# Pages Home Zena Abulhab CS151 - Computational Thinking: Visual Media Zena's CS151 Project 3

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For this assignment, our main task was to create a museum scene that would contain our previous "coastal Maine" scene. We incorporated loops and conditionals into our code to create the shapes in the scene.

For task 1, I added a fill and a color argument to my block function to enable the choice to be filled or not and the color to be chosen each time the function is called. Before the block was drawn within each function, I put code that would have the conditional "if fill==True:" to check if the fill is wanted or not each time the function was called, and the same was done for which color the function should be.

if fill==True: --Checks that the argument is true for the function, meaning the shape should be filled.

turtle.fill(True) -- turns on the fill function of the turtle.

turtle.color(color) -- chooses the color of the fill, which is whatever color the user put for the "color" argument.

The same basic technique was used for tasks 2 and 3.

For task 4, I took the code to make my coastal Maine scene and converted it to an adjustable picture by following the scaling rules, meaning it could be at any location at any size. I first had to define the entire function, which called the individual parts of the scene, using x,y, and scale parameters. Then I had to make each individual object's chosen parameters scalable by multiplying their scales, for example, by the scale of the entire scene, or their coordinates by the scale plus the initial coordinates of the scene itself.

Next, I made a "taskI" file for task 5. This picture, above, was made by calling the "myscene" function in the better_shapelib.py file. The components were imported from the shapelib.py file, and the size and coordinates of the entire scene could be controlled by giving the function three arguments. The coordinates and size of the entire scene had to be incorporated into the individual components' own coordinates and sizes. I called upon the function three times with different inputs each time in order to make this turtle graphics drawing.

For task 6, I created a museum scene in a taskII.py file. I made it using my block and triangle functions, and colored it by calling the better_shapelib.py shapes while filling in their arguments for color. I tried to use different colors to create the illusion of shadow and to make it more obvious that the scene was a museum. I put my coastal Maine scene into this scene as a painting by calling the myscene function from better_shapelib.py according to the arguments for coordinates and size. I eventually found a spot and size that made it look like the old scene was a painting in the new scene. The picture is below.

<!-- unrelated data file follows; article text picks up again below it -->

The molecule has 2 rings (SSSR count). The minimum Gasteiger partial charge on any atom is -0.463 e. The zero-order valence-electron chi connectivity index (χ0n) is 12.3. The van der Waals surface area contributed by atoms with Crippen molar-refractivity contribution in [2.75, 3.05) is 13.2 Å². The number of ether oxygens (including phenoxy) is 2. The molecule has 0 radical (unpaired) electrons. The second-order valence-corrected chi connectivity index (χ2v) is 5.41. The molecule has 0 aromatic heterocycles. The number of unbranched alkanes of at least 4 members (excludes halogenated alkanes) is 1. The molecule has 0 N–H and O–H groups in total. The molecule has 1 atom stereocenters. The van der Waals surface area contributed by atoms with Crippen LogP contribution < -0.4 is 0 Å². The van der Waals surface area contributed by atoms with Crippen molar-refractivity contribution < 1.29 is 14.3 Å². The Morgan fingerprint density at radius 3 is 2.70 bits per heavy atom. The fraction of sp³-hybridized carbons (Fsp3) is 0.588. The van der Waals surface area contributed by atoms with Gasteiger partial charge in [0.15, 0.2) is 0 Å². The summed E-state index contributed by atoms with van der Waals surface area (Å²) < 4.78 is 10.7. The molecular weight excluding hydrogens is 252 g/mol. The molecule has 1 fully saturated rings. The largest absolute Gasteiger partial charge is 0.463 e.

For task 7, I edited my museum scene by giving it a user-input parameter: whether the painting is sparkling or not, and how many sparkles it has. The command line argument checks if the user has input anything after calling the program in the terminal through the following code:

if len(sys.argv)>1:

N=int(sys.argv[1])

for i in range (N):

If the user has, then there will be as many stars as what the user wrote after calling the program. If not, nothing will happen. Images showing 20 vs. 5 stars are pictured below.

I undertook extensions 3 and 1. As one can see, one of them (extension 3) contains the scene within the scene within the scene. I did this by making the scene normally at first, then placing a smaller-scaled version of it into where the picture would be, and then again placing another smaller scene into that scene. I had to call the function titled "adjustablescene" each time I wanted to do add another layer of encapsulation into the scene, which had the parameters (x,y) and scale. The other extension, extension 1, had the museum scene with both coastal Maine scenes located inside of it, both in their own picture frames. For this, I had to change a lot of the code, including getting rid of all the calls to the adjustablescene function that was used for extension 3. I made a frame for each scene, one being called "scene1pic" and the other being called "scene2pic". Each needed to be adjustable according to, again, arguments for coordinates and scale, which needed to be applied to each object's (x,y) location as well as scale by using the aforementioned methods.

In this project, I learned how to have a program's top level of code only execute by using a conditional statement to check if the main code was being called. I also learned how to scale every component of a scene according to the entire scene's scales, defined by its arguments. Lastly, I learned how to let command line arguments affect the appearance of my scenes.

Note: I worked alone on this project

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